Are Artificial Price Floors The Next Iteration Of Ad Fraud?

jim-carusoData-Driven Thinking” is written by members of the media community and contains fresh ideas on the digital revolution in media.

Today’s column is written by Jim Caruso, senior vice president of product and client strategy at Varick Media Management.

The digital advertising industry has a history of concerns around viewability, brand safety and nonhuman traffic, especially within programmatic ad buyingWhile these are the most common factors that can compromise brand integrity, buyers face other types of fraud that often go unnoticed.

The rise of automation is closely linked with a perceived lack of oversight, leading to less scrupulous sellers gaming the system. Transparency issues related to pricing – specifically the price flooring within programmatic auctions – can go on for weeks before machines detect them. Could deceiving the buyer in this way be considered fraud as well?

While price flooring isn’t regulated, most buyers participating in auctions expect a second-price auction model. With this model, the highest bidder wins but pays the second-highest price rather than the amount they bid, which is usually a penny more than what the other bidder has offered. For example, a buyer who bids $8 over a buyer who bids $3 will expect to pay $3.01, or a price close to that number. If the buyer sees CPMs closer to $8 or more, suspicions arise.

Buyers understand that price floors are necessary to ensure that inventory brings in money for sellers and publishers. Buyers will often place very high bids on desirable inventory, assuming that they will pay far less for an impression when they win the bid. However, when the value of an impression is falsely represented, the trust between buyer and seller is quickly lost.

It’s worth noting that price flooring is OK on some inventory, when the impression is worth it and there is a high likelihood to convert. But it’s not OK when a supply source artificially sets a floor price on every single impression, including those that are available through other supply sources without the same floor. When this happens, buyers have a right to question whether this is a pure accident or if it’s a manipulation designed to raise the inventory supplier’s revenue.

Recently, traders spotted instances where a $30 bidding strategy on quality inventory won the auction, but the price ultimately paid was the $30 CPM high bid, rather than a price close to the second-highest bid.

To avoid a similar type of situation, advertisers must arm themselves with the necessary knowledge and technology. They can start by familiarizing themselves with artificial price flooring and requesting that their programmatic partners conduct periodic artificial flooring analyses to detect possible incidents.

Advertisers should utilize a team of dedicated and experienced traders to quickly identify this practice. Whether in-house or a third party, a human trader will immediately notice something is wrong when CPMs close at alarmingly high rates, whereas a machine could take far longer to detect the anomaly.

Advertisers can also request access to log-level data, a string of dozens of data points on every impression served across the Internet. Once an advertiser has initial suspicions, they can take a deep dive into their programmatic partners’ log files to see bid and close prices. This allows the advertiser and technology partners to decide which sellers to continue buying from by weeding out those with artificial price floors.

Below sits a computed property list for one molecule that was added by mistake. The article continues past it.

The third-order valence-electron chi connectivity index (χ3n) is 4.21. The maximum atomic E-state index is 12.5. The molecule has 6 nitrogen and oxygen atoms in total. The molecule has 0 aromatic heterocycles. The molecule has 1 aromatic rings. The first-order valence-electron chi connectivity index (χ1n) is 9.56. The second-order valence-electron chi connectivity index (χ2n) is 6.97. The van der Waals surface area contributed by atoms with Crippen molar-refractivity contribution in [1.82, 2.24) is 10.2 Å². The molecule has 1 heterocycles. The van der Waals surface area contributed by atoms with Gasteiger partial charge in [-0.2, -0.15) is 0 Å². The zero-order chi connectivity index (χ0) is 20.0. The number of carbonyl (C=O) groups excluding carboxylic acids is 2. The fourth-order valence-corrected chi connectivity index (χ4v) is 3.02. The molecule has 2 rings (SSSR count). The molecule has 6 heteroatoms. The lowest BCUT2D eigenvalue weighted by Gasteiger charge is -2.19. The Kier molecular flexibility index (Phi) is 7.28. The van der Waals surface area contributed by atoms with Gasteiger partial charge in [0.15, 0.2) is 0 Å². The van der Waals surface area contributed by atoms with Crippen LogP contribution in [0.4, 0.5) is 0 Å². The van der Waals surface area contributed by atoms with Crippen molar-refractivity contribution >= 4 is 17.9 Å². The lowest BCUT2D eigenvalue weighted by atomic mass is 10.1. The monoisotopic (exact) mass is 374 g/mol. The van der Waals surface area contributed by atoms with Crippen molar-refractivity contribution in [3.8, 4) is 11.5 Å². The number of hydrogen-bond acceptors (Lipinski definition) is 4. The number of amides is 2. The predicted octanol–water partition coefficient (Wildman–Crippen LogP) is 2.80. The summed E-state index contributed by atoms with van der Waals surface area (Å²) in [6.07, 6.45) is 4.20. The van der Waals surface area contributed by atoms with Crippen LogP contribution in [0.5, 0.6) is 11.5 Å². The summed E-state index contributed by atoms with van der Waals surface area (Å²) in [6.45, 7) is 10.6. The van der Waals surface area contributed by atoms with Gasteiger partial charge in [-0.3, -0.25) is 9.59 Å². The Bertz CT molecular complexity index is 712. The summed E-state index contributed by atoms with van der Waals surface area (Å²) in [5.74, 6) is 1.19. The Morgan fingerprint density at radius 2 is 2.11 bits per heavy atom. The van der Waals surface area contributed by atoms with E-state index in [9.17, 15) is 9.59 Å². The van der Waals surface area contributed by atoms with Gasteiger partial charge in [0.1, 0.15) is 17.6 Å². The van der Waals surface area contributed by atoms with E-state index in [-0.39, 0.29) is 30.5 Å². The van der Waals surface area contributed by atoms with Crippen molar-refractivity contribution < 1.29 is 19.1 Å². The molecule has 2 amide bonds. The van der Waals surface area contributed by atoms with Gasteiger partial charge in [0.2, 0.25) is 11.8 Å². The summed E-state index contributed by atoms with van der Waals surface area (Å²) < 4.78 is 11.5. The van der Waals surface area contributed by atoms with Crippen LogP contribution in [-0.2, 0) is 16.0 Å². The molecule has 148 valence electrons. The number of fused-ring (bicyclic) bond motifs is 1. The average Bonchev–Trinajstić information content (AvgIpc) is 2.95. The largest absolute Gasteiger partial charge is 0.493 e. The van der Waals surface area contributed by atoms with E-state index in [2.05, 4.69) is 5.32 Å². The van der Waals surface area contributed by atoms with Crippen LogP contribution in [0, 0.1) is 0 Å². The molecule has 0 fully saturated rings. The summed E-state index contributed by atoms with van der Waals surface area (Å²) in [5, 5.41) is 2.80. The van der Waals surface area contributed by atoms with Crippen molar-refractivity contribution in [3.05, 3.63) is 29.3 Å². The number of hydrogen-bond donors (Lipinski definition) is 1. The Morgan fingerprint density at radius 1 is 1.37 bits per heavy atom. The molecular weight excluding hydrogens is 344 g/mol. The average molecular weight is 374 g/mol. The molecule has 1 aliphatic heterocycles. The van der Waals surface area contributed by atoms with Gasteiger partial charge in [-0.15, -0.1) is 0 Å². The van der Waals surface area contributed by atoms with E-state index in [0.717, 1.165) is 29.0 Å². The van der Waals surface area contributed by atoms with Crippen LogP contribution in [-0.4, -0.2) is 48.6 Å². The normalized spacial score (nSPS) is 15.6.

Finally, advertisers can maintain direct, personal access to the seller. The current anti-fraud practice is to simply turn off low-quality sellers. But in the case of artificial price flooring, the best approach is to directly reach out to the seller. Since artificial price flooring isn’t necessarily linked to low-quality inventory, advertisers may find themselves dealing with sellers who hold a lot of status in the market. They can discuss the price floors, find out if they are specific to the advertiser and inquire about the possibility of removing the floors.

When it comes to programmatic, an advertiser’s top priority is to deliver the best results while protecting its brand, whereas the publisher’s top priority is to optimize its yield. But to what extent are publishers doing this?

Programmatic is about efficiently paying fair prices for inventory, but in order to do so, advertisers must be aware of artificial price floors. The increased use of technology to transact media has made advertisers susceptible to errors and manipulation. Fortunately, it’s also made it easy to act swiftly to successfully combat these issues.

Follow Varick Media Management (@VarickMedia) and AdExchanger (@adexchanger) on Twitter.

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  1. Jim Metzler

    Perhaps the solution is in the third paragraph. Most buyers expect a second price auction model but if you check the exchange contracts, the pricing model is usually not spelled out.

    Artificial soft floors cause the auction to take on first price characteristics — the more you bid the more you pay without necessarily changing your win rate. Very aggressive soft floors turn the auction into a defacto first price auction.

    Perhaps the solution is to bid as if it really is a first price auction. You will need to track your bids and win rates to determine your optimal bid amount but it is doable. More complicated and harder to get right, but doable. Once you start bidding as a first price bidder, you control what you pay and the exchange cannot make you pay more.

  2. Justin Gospodarek